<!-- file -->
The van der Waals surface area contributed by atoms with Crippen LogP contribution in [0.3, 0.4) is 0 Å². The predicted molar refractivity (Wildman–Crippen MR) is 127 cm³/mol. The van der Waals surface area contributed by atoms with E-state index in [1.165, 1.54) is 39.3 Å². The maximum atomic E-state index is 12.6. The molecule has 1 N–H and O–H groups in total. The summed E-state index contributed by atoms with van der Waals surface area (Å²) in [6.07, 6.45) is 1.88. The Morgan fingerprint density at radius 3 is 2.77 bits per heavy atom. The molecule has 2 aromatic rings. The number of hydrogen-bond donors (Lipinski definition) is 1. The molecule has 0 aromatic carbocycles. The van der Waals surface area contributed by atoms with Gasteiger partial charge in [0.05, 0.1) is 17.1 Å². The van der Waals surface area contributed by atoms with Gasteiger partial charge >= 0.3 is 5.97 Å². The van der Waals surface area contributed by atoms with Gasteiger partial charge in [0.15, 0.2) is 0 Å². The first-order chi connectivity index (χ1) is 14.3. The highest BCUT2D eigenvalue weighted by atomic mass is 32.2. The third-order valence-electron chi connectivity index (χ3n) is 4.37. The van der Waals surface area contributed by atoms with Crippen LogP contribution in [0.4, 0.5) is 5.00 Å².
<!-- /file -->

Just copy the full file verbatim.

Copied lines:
The van der Waals surface area contributed by atoms with Crippen LogP contribution in [0.3, 0.4) is 0 Å². The predicted molar refractivity (Wildman–Crippen MR) is 127 cm³/mol. The van der Waals surface area contributed by atoms with E-state index in [1.165, 1.54) is 39.3 Å². The maximum atomic E-state index is 12.6. The molecule has 1 N–H and O–H groups in total. The summed E-state index contributed by atoms with van der Waals surface area (Å²) in [6.07, 6.45) is 1.88. The Morgan fingerprint density at radius 3 is 2.77 bits per heavy atom. The molecule has 2 aromatic rings. The number of hydrogen-bond donors (Lipinski definition) is 1. The molecule has 0 aromatic carbocycles. The van der Waals surface area contributed by atoms with Gasteiger partial charge in [0.05, 0.1) is 17.1 Å². The van der Waals surface area contributed by atoms with Gasteiger partial charge >= 0.3 is 5.97 Å². The van der Waals surface area contributed by atoms with Gasteiger partial charge in [0.15, 0.2) is 0 Å². The first-order chi connectivity index (χ1) is 14.3. The highest BCUT2D eigenvalue weighted by atomic mass is 32.2. The third-order valence-electron chi connectivity index (χ3n) is 4.37. The van der Waals surface area contributed by atoms with Crippen LogP contribution in [0.4, 0.5) is 5.00 Å².